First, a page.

Team Air India flew into an eerily quiet Wuhan rescue

Meticulous preparations marked the operations to evacuate Indians from ‘a ghost town’; a Boeing 747 aircraft used

Updated - November 28, 2021 11:35 am IST

Published - February 06, 2020 11:07 pm IST - NEW DELHI

Captains Amitabh Singh, Kamal Mohan, Sanjay Achalkar, S.H. Reza and Bhupesh Narain. Photo: Special Arrangement

Captains Amitabh Singh, Kamal Mohan, Sanjay Achalkar, S.H. Reza and Bhupesh Narain. Photo: Special Arrangement

An eeriness greeted the crew on-board Air India’s Boeing 747 aircraft as it approached Wuhan on a mission to rescue the first batch of 640 Indians from the epicentre of the coronavirus outbreak . The pilots on-board the plane remember the city as “a scene from an apocalypse movie”, a “ghost town”.

“Initially it was like any other flight and airways were busy. But when we started descending, the silence started creeping on us. The airport was absolutely silent. All the aircraft were parked and sealed. The streets were empty and it felt like a ghost town,” recalled Captain Amitabh Singh, Director of Operations of Air India and in-charge of the 34-member rescue team.

Five pilots and 15 cabin crew were sounded off about a mission to evacuate Indians from Wuhan “2-3 days” before the scheduled departure. A day before the flight, the pilots and cabin crew underwent detailed briefing on the mission, including from doctors on the disease. The airline also procured medicated suits, protective shoes, gloves, N-35 masks, glasses and caps for the crew and the support staff.

VVIP aircraft

A Boeing 747 aircraft, usually kept on standby for use by VVIPs, took off from Delhi's Indira Gandhi International Airport at 12.30 p.m. on January 31 for the first rescue flight along with extra fuel, spare parts, and sufficient food and water. The aircraft, known as a jumbo, was chosen for its seating capacity as the twin-deck plane can accommodate 423 passengers.

Another pilot, who requested anonymity, said he chose not to inform his family about his role in the mission.


After a four-hour long flight, the jumbo landed at Wuhan and what followed was a long, anxious wait of nearly eight hours for passengers to start boarding the flight. The Chinese authorities allowed students to depart from their hotels and hostels for the Indian Consulate only after the Air India plane took off from the Indira Gandhi International Airport.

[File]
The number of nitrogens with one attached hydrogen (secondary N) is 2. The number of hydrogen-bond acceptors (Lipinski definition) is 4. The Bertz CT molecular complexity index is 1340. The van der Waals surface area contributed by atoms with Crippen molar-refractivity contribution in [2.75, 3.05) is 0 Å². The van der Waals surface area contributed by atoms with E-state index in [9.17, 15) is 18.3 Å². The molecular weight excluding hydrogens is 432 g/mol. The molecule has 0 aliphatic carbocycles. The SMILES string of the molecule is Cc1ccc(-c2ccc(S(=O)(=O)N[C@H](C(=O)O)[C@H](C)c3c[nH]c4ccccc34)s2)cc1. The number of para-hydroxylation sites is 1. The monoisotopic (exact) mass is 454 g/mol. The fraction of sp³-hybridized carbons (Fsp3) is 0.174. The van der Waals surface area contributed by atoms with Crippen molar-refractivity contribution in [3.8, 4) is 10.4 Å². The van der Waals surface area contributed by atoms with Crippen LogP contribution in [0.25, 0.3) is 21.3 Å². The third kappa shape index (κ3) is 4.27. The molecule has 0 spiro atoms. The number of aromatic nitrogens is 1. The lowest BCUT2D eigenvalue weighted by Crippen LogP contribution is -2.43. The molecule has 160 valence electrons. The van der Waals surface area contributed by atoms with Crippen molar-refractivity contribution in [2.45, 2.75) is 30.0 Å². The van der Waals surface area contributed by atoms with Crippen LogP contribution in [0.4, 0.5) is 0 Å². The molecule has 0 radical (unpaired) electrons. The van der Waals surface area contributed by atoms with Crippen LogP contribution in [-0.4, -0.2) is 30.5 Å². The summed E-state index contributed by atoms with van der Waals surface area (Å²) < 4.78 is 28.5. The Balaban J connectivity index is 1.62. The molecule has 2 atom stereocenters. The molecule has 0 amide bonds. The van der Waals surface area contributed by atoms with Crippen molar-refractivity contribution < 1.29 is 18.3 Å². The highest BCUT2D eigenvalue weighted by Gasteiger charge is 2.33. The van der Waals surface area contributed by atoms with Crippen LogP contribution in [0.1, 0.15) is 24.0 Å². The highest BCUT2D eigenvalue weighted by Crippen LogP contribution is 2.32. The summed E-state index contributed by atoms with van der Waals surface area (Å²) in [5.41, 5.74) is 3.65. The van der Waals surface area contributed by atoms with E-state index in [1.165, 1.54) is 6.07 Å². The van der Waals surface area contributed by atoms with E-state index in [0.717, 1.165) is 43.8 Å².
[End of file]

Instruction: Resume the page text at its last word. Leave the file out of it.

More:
The students were then allowed to travel to the airport only after the aircraft reached Wuhan, resulting in the long ground halt, explained Captain Singh, whose responsibility it was to co-ordinate with officials in China.


The flight was operated by Captain Kamal Mohan, Captain Sanjay Achalkar, Captain S.H. Reza, Captain Bhupesh Narain. The cabin crew team was led by Manju Tanwar.

A team of three doctors and four nursing staff on-board the flight measured the temperature of all 324 passengers and taught them to wear masks before allowing passengers to board.

Precautions taken

Inside the plane, precautions were taken to minimise exposure. All passengers were seated in the Economy Class, the engineers and doctors were in the First Class in the front-section, while the extra cabin crew and commercial staff were on the upper deck, in the Executive Class.

The flight returned to New Delhi at 7.30 a.m. on February 1, where the officials of the Ministry of Health and Family Welfare and personnel from the Army and the Indo-Tibetan Border Police were waiting. Passengers were then offloaded, medically checked, and escorted to the buses waiting to take them to the camp. But many on Team Air India returned to the drawing board to prepare for the second rescue flight in the next five hours.


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